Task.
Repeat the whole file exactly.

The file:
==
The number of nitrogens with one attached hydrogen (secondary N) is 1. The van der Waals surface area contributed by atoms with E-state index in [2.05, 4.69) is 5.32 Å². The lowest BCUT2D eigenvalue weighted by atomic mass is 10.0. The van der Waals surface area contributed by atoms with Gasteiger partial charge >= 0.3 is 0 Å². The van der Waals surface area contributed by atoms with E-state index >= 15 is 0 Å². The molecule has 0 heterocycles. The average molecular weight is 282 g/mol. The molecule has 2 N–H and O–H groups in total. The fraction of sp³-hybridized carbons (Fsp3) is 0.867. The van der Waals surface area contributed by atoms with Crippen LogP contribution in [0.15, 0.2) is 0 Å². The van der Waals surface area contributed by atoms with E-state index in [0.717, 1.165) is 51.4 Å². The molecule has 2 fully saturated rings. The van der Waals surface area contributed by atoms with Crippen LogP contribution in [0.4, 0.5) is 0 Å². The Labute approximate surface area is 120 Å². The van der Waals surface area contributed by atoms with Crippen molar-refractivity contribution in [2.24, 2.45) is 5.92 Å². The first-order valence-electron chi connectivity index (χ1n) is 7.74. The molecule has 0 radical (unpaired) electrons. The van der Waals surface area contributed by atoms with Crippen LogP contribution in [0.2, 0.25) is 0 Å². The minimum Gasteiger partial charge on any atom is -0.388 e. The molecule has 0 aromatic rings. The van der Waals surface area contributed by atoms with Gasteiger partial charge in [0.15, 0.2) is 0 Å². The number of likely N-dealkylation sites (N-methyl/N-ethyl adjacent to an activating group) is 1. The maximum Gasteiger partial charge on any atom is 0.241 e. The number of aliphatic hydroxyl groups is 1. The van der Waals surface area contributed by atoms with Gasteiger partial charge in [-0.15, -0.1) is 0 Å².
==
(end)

The number of nitrogens with one attached hydrogen (secondary N) is 1. The van der Waals surface area contributed by atoms with E-state index in [2.05, 4.69) is 5.32 Å². The lowest BCUT2D eigenvalue weighted by atomic mass is 10.0. The van der Waals surface area contributed by atoms with Gasteiger partial charge >= 0.3 is 0 Å². The van der Waals surface area contributed by atoms with E-state index >= 15 is 0 Å². The molecule has 0 heterocycles. The average molecular weight is 282 g/mol. The molecule has 2 N–H and O–H groups in total. The fraction of sp³-hybridized carbons (Fsp3) is 0.867. The van der Waals surface area contributed by atoms with Crippen LogP contribution in [0.15, 0.2) is 0 Å². The van der Waals surface area contributed by atoms with E-state index in [0.717, 1.165) is 51.4 Å². The molecule has 2 fully saturated rings. The van der Waals surface area contributed by atoms with Crippen LogP contribution in [0.4, 0.5) is 0 Å². The Labute approximate surface area is 120 Å². The van der Waals surface area contributed by atoms with Crippen molar-refractivity contribution in [2.24, 2.45) is 5.92 Å². The first-order valence-electron chi connectivity index (χ1n) is 7.74. The molecule has 0 radical (unpaired) electrons. The van der Waals surface area contributed by atoms with Crippen LogP contribution in [0.2, 0.25) is 0 Å². The minimum Gasteiger partial charge on any atom is -0.388 e. The molecule has 0 aromatic rings. The van der Waals surface area contributed by atoms with Gasteiger partial charge in [0.15, 0.2) is 0 Å². The number of likely N-dealkylation sites (N-methyl/N-ethyl adjacent to an activating group) is 1. The maximum Gasteiger partial charge on any atom is 0.241 e. The number of aliphatic hydroxyl groups is 1. The van der Waals surface area contributed by atoms with Gasteiger partial charge in [-0.15, -0.1) is 0 Å².